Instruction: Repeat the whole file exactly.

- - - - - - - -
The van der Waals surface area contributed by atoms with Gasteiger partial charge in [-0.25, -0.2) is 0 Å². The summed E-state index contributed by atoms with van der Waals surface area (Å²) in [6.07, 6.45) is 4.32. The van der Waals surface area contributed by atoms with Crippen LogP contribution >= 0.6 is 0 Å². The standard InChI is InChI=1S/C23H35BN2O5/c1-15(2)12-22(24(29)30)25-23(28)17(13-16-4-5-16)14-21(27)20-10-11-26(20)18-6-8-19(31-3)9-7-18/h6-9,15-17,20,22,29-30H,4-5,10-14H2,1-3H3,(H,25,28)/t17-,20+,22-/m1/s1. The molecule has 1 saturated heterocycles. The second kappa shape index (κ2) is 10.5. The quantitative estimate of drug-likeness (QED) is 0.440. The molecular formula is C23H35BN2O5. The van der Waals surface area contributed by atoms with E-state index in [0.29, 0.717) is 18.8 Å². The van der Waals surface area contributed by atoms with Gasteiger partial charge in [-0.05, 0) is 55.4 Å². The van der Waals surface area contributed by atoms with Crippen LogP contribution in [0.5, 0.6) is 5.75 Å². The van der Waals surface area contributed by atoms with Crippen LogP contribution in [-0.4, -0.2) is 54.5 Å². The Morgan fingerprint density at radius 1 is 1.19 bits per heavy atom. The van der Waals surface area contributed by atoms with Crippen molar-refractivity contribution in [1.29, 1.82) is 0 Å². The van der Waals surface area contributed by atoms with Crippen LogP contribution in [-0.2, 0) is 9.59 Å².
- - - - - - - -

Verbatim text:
The van der Waals surface area contributed by atoms with Gasteiger partial charge in [-0.25, -0.2) is 0 Å². The summed E-state index contributed by atoms with van der Waals surface area (Å²) in [6.07, 6.45) is 4.32. The van der Waals surface area contributed by atoms with Crippen LogP contribution >= 0.6 is 0 Å². The standard InChI is InChI=1S/C23H35BN2O5/c1-15(2)12-22(24(29)30)25-23(28)17(13-16-4-5-16)14-21(27)20-10-11-26(20)18-6-8-19(31-3)9-7-18/h6-9,15-17,20,22,29-30H,4-5,10-14H2,1-3H3,(H,25,28)/t17-,20+,22-/m1/s1. The molecule has 1 saturated heterocycles. The second kappa shape index (κ2) is 10.5. The quantitative estimate of drug-likeness (QED) is 0.440. The molecular formula is C23H35BN2O5. The van der Waals surface area contributed by atoms with E-state index in [0.29, 0.717) is 18.8 Å². The van der Waals surface area contributed by atoms with Gasteiger partial charge in [-0.05, 0) is 55.4 Å². The van der Waals surface area contributed by atoms with Crippen LogP contribution in [0.5, 0.6) is 5.75 Å². The van der Waals surface area contributed by atoms with Crippen LogP contribution in [-0.4, -0.2) is 54.5 Å². The Morgan fingerprint density at radius 1 is 1.19 bits per heavy atom. The van der Waals surface area contributed by atoms with Crippen molar-refractivity contribution in [1.29, 1.82) is 0 Å². The van der Waals surface area contributed by atoms with Crippen LogP contribution in [-0.2, 0) is 9.59 Å².